© 2024 Blue Ridge Public Radio
Blue Ridge Mountains banner background
Your source for information and inspiration in Western North Carolina.
Play Live Radio
Next Up:
0:00 0:00
Available On Air Stations

Trump Organization found guilty of all charges in tax fraud scheme


The Trump Organization has been found guilty of tax fraud in a long-running scheme that continued into the time that Donald Trump was in the White House. A jury in New York found the former president's company guilty on all counts. Here's Manhattan District Attorney Alvin Bragg speaking with reporters.


ALVIN BRAGG: It underscores that, in Manhattan, we have one standard of justice for all.

CHANG: NPR's Andrea Bernstein joins us now from New York. Hey, Andrea.


CHANG: Hey. OK. So there were, like, 17 counts total, right? Can you tell us more about what the jury found here?

BERNSTEIN: Seventeen for two corporate entities - this trial started on Halloween. And there were long presentations of business records. But the verdict came pretty swiftly, after just a day and a half of what seemed to be pretty careful deliberation. Trump's company had been charged with participating in a long-running scheme to cheat taxpayers, including while Trump was president. Now, to be clear, Trump himself was not charged, and his chief financial officer, Allen Weisselberg, already pleaded guilty. But the question was did Weisselberg do it in behalf of the Trump Corporation and the Trump Payroll Corporation, the other corporate entity?

And just before 4 o'clock, the jury sent a note saying, we have a verdict. The forewoman stood up, and the clerk said, what say you to each count - scheme to defraud, conspiracy in the fourth degree, falsifying business records? Guilty, guilty, guilty - 17 times.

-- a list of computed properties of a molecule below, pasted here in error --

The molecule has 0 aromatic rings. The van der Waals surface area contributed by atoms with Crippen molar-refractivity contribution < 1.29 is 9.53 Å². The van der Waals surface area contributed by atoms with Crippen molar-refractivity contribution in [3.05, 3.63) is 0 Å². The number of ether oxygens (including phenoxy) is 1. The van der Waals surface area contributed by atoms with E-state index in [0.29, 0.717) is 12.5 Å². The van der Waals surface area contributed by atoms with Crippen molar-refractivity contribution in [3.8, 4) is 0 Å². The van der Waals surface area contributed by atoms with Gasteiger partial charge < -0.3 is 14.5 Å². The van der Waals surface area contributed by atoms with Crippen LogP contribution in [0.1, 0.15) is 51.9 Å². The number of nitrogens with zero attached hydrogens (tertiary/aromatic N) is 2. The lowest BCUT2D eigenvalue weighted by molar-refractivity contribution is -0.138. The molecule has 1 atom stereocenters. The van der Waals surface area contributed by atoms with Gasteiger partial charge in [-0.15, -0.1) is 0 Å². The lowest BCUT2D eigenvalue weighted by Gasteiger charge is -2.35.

CHANG: Seventeen times - OK. So Weisselberg benefited by avoiding income taxes on these perks that he got. But the jury decided that the Trump Organization benefited, too. Can you explain that part of this?

BERNSTEIN: Yeah. So what we learned during the trial was the detail of how Allen Weisselberg and other top executives got uncompensated benefits, like Mercedes-Benz leases, luxury apartments, even tuition for Weisselberg's grandchildren, which Donald Trump, by the way, signed those checks personally. All of this was happening by the top executives of the company. More than that, this was a scheme that was carried out by the highest level executives. So what the jury found is there is no separation there between the highest level executives and the company itself. So that was why the jury found the company criminally liable.

CHANG: Got it. OK. So if it is criminally liable, is anybody going to prison at this point?

BERNSTEIN: So Weisselberg...

CHANG: Weisselberg.

BERNSTEIN: ...Is going to prison.


BERNSTEIN: He pleaded guilty last summer and will be serving five months in jail. But as for the Trump company, it can only pay a fine - there's actually no person on trial here - up to $1.6 million. However, there are other implications. There can be difficulties getting loans and doing business. And most significantly, Donald Trump and/or his company have been investigated over and over and over again, going back for decades. This is the first time his company has been charged, tried and convicted of a crime.

CHANG: Interesting. OK. Well, Donald Trump, of course, is once again candidate Trump. And I know that he faces at least one other legal case in New York. And, you know, he's also under legal scrutiny elsewhere, including for efforts to overturn the 2020 election. What do you think today's verdict means for him personally?

BERNSTEIN: So he will have to deal with the fact that his eponymous company is a convicted criminal. On top of that - if a company can be a criminal in the sort of legal sense - but on top of that, he will have to run on his campaign with this now record of having been convicted. Up to now, he's been able to say that hasn't been the case. His lawyers say he will appeal and that they disagree with the verdict.

CHANG: That is NPR's Andrea Bernstein. Thank you so much, Andrea.

BERNSTEIN: Thank you. Transcript provided by NPR, Copyright NPR.

Andrea Bernstein
[Copyright 2024 NPR]